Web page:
White House aims to leapfrog over China through 6G, other tech innovations beyond Huawei's 5G
'We're going to take the best of the best around the world from emerging technologies,' said Adam Boehler, CEO of U.S. International Development Finance Corporation and a leader in the White House push to break U.S. reliance on Chinese supply chains. 'Those are startups etc. It's not a Huawei game. It's a next generation game.'
In the ongoing technological battle with China, described by some as a new Cold War, the Trump White House is aiming to leapfrog over China through 6G and other tech innovations beyond Chinese telecom giant Huawei's 5G.
Adam Boehler, CEO of U.S. International Development Finance Corporation, told Just the News in a video interview that the United States has no intention of sitting passively by despite Huawei's sophistication in the 5G realm of cellular networking. Such networking capabilities are seen as enabling revolutions in cutting-edge technology fronts like artificial intelligence, satellites, 3D printing, and the broader networking of Internet-enabled devices.
"We're more interested in what the next wave is," said Boehler, a leader in the administration's push to break U.S. reliance on Chinese supply chains. "We're interested in 6G, and [that is] where we're investing, because that's where both the United States and other countries will dominate and where China is not going to rule through subsidies."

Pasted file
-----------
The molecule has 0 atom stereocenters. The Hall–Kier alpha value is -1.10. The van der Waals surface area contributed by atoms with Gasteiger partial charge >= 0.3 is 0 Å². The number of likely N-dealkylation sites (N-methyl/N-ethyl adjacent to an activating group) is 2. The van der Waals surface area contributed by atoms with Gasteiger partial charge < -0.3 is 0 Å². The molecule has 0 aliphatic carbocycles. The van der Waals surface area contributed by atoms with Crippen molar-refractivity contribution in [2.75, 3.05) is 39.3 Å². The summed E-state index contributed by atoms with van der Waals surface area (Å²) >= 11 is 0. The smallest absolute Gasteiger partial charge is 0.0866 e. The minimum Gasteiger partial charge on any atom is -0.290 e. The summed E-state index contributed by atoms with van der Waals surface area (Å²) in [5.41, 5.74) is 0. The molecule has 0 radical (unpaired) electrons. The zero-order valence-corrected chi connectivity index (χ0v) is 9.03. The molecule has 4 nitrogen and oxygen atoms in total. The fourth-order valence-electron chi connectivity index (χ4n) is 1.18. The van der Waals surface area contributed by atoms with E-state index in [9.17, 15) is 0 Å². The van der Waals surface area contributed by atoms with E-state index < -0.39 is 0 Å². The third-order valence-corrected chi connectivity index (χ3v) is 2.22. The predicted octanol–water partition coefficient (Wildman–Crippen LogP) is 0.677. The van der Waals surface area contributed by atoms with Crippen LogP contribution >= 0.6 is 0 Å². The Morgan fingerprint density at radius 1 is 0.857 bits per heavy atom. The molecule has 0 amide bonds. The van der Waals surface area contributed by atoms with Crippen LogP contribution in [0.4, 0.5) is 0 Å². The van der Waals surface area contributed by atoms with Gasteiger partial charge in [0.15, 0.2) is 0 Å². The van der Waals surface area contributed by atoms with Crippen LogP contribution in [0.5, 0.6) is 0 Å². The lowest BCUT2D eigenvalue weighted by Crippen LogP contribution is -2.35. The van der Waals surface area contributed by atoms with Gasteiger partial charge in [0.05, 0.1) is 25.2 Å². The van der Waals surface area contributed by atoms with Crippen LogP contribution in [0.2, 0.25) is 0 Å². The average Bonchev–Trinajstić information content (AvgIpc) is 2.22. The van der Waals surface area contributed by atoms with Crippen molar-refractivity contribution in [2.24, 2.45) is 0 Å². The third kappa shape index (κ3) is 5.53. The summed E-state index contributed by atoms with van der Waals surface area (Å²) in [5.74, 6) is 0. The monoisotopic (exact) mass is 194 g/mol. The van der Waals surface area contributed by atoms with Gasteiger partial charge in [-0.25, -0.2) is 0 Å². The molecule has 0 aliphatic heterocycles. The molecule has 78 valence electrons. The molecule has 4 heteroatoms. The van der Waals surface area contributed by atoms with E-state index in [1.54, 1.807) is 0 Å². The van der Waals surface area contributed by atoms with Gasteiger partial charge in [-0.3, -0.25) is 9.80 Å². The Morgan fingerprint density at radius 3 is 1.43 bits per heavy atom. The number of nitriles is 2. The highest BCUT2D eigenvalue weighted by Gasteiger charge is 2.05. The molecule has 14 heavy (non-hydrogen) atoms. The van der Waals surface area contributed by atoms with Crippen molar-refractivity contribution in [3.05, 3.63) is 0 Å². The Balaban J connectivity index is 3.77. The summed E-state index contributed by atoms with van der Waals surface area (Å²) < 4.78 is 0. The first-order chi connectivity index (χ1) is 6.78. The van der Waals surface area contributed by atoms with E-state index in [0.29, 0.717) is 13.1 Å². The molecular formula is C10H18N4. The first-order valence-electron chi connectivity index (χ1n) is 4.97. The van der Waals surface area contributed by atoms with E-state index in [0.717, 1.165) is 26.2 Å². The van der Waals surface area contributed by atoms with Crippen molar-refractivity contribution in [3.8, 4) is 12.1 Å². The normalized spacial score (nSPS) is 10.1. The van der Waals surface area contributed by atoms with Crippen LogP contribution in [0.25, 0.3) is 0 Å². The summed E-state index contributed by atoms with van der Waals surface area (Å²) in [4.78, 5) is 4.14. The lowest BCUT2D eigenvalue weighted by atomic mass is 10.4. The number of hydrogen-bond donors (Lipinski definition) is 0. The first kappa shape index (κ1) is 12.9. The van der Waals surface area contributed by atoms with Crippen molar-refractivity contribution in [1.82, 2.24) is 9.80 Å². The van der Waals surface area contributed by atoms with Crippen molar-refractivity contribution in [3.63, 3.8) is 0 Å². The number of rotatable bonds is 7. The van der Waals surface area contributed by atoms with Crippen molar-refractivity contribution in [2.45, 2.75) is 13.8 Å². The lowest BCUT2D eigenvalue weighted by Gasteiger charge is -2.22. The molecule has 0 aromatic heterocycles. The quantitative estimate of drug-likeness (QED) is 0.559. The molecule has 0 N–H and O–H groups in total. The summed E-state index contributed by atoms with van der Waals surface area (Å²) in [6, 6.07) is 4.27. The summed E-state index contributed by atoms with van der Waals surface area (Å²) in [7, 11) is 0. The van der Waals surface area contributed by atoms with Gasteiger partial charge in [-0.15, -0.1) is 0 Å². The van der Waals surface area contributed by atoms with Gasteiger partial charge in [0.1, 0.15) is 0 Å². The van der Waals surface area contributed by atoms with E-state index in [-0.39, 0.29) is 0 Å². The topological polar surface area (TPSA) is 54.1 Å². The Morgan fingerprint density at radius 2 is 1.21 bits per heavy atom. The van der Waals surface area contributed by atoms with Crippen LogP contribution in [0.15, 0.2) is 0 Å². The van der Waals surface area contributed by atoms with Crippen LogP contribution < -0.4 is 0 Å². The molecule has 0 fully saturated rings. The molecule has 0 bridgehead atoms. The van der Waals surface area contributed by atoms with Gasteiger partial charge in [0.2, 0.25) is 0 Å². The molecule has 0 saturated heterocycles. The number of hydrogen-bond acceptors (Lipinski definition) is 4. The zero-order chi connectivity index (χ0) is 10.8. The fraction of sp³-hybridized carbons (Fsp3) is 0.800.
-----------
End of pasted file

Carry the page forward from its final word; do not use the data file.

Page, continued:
The Commerce Department in May issued new rules to prevent Huawei and its suppliers from using American technology and software. Last month, citing human rights abuses, Secretary of State Mike Pompeo said the U.S. will impose visa restrictions on Chinese technology firms, including Huawei.
In a press conference, Pompeo described Huawei as "an arm of the Chinese Communist Party's surveillance state that censors political dissidents and enables mass internment camps in Xinjiang and the indentured servitude of its population shipped all over China."
Boehler addressed the subsidies Huawei receives from the Chinese government and potential negative implications.
"I think the issue you have with 5G is Huawei subsidizes mainly," Boehler said. "And one of the things that we're looking at is why are we looking at 5G from a hardware perspective, think of any technology. It starts out hardware, and it moves virtual to software. Huawei and 5G. That's the old line technology. So if countries want to spend billions and billions of dollars on old line technology while putting their national security at risk? That's a question I would ask myself, and I would consider very seriously whether I'm going to invest in that."
Boehler said he thinks the United States was positioned to act more nimbly than China in the tech race because of its ability to easily tap into a global network of emerging technologies.
"We're going to look at any emerging technology, and I'm not just looking at us, we're looking abroad at any emerging technology," Boehler said "It's another advantage we have over China. We are not tied to one country. We're not tied to one country's technology. We're going to take the best of the best around the world from emerging technologies. Those are startups, etc. It's not a Huawei game. It's a next generation game."